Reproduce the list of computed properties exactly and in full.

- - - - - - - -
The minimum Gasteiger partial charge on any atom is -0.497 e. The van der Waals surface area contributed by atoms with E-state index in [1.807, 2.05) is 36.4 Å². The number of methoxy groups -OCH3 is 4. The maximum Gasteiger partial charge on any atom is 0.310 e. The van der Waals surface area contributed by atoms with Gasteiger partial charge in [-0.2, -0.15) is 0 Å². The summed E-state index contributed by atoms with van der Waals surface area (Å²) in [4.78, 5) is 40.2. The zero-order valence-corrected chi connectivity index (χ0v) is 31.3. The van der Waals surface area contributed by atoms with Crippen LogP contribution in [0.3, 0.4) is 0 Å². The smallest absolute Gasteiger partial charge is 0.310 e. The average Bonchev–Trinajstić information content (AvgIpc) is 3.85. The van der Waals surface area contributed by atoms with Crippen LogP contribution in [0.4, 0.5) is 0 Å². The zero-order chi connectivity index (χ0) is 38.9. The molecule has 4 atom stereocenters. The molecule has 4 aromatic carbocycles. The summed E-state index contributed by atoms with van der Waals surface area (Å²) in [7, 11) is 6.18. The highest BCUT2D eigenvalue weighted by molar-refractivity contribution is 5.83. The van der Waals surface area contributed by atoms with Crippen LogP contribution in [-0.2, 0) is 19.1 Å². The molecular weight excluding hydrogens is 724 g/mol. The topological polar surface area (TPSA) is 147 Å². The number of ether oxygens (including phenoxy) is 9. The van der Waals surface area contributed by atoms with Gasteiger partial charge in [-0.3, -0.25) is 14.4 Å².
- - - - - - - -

The minimum Gasteiger partial charge on any atom is -0.497 e. The van der Waals surface area contributed by atoms with E-state index in [1.807, 2.05) is 36.4 Å². The number of methoxy groups -OCH3 is 4. The maximum Gasteiger partial charge on any atom is 0.310 e. The van der Waals surface area contributed by atoms with Gasteiger partial charge in [-0.2, -0.15) is 0 Å². The summed E-state index contributed by atoms with van der Waals surface area (Å²) in [4.78, 5) is 40.2. The zero-order valence-corrected chi connectivity index (χ0v) is 31.3. The van der Waals surface area contributed by atoms with Crippen LogP contribution in [0.3, 0.4) is 0 Å². The smallest absolute Gasteiger partial charge is 0.310 e. The average Bonchev–Trinajstić information content (AvgIpc) is 3.85. The van der Waals surface area contributed by atoms with Crippen LogP contribution in [0.4, 0.5) is 0 Å². The zero-order chi connectivity index (χ0) is 38.9. The molecule has 4 atom stereocenters. The molecule has 4 aromatic carbocycles. The summed E-state index contributed by atoms with van der Waals surface area (Å²) in [7, 11) is 6.18. The highest BCUT2D eigenvalue weighted by molar-refractivity contribution is 5.83. The van der Waals surface area contributed by atoms with Crippen LogP contribution in [-0.2, 0) is 19.1 Å². The molecular weight excluding hydrogens is 724 g/mol. The topological polar surface area (TPSA) is 147 Å². The number of ether oxygens (including phenoxy) is 9. The van der Waals surface area contributed by atoms with Gasteiger partial charge in [-0.3, -0.25) is 14.4 Å².